Day for Disaster Reduction
Message by H. E. Jan Kavan, President of the 57th Session of
the General Assembly
9 October 2002
day has been set aside by the United Nations for the world to
reflect on how we are doing to protect people and the environment
from the impact of disasters. Unfortunately there is no reason
to assume that the frequency of disasters is going to decrease
in the future. Rather the opposite is true. Natural hazards
will always be a challenge to human communities, who have to
decide about the best possible use of their limited resources
through selecting appropriate strategies to avoid or mitigate
the consequences of disasters, whether economical or humanitarian.
Furthermore, the trans-boundary character of many disasters
is forcing the international community to cooperate together
During the International Decade for Natural Disaster Reduction
of the United Nations in the 90's, we have learned that the
most desirable response to disasters and consequent damage is
to follow the precautionary approach of disaster prevention
as we can clearly see now in the work of the International Strategy
for Disaster Reduction. We are more and more involved in the
process of formulating pragmatic solutions with the aim to protect
the large communities living in areas and regions of the world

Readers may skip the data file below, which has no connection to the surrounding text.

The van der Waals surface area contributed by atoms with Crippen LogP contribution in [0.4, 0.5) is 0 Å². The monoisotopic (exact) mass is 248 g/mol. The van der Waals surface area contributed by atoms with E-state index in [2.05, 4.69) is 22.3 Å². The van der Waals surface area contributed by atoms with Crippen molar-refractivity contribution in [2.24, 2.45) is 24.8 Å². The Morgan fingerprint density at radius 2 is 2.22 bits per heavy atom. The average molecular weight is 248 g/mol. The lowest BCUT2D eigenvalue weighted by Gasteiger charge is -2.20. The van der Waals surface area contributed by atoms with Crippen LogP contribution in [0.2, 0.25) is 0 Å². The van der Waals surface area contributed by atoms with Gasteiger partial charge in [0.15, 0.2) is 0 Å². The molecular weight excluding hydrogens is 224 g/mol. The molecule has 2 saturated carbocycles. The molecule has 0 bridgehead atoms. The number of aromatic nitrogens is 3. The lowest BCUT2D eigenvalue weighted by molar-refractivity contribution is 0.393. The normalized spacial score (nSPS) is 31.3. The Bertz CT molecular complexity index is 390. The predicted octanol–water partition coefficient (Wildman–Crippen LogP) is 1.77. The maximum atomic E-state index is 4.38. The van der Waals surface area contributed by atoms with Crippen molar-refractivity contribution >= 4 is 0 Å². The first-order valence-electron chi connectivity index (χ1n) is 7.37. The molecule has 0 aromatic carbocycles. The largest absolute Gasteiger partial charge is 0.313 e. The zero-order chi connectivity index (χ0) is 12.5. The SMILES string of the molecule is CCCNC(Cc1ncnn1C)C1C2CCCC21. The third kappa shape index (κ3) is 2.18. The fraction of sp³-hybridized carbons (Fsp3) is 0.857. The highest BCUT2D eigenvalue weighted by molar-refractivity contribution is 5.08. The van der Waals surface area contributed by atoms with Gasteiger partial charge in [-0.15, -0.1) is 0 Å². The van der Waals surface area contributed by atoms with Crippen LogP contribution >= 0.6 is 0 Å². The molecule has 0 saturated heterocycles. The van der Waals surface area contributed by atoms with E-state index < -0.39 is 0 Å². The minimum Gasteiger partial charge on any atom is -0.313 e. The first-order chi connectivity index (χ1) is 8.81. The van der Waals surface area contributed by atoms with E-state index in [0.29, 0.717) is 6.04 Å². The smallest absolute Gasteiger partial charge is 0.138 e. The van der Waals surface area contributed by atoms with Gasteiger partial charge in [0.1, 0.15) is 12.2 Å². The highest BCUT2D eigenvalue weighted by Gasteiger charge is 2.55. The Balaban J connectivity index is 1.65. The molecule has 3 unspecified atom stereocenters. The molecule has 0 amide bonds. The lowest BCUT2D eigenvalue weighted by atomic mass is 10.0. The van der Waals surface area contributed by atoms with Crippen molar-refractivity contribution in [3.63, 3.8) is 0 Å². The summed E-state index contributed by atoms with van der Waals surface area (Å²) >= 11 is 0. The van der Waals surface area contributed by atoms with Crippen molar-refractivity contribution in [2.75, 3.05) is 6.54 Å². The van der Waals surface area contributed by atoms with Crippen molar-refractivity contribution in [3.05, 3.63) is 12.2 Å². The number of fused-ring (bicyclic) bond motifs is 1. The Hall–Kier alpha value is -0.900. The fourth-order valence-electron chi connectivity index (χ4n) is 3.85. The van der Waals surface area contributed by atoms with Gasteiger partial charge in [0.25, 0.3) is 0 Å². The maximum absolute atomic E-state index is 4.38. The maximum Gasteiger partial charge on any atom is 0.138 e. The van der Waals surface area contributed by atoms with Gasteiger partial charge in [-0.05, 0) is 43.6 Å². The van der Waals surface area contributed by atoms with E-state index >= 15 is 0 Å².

that are vulnerable to natural disasters.
The World Summit for Sustainable Development in Johannesburg
has underlined, once again, that scientific research and its
application, play a key role in providing us with crucial information
about the earth's environment. Furthermore, this information
is an important tool to foster disaster prevention and preparedness.
Therefore, it is necessary to continue to support and strengthen
international joint observation whether through surface-based
monitoring or through increased use of satellite data; as well
as to improve methodologies and techniques for assessing the
dynamics of earth's ecosystems, especially in regard to climate
change. Availability of such information is the key element
for early warning systems to enables us to save lives.
The need to formulate and implement national disaster reduction
strategies and policies provides a practical test of good governance.
The way, in which any public administration is able to manage
the prevention or mitigation of disaster, can significantly
increase or decrease the degree of vulnerability of different
communities and of human settlements. Weak or inadequate environmental
and safety standards can have a very negative influence on the
outcome of disasters.
The international community also has a big responsibility in
the process of disaster reduction through assisting the developing
countries in capacity building and other related aspects. Even
more important is the urgent need for collaboration amongst
Member States of the United Nations to address the issue of
major environmental threats like global climate change. However
there are also positive signs. As I have personally seen during
the floods in my country, there are several very visible examples
of cooperation in the field of post-disaster help and mitigation
throughout the international community. This gives me hope concerning
the future coordinated global efforts to decrease human, environmental,
economic and social losses from disasters.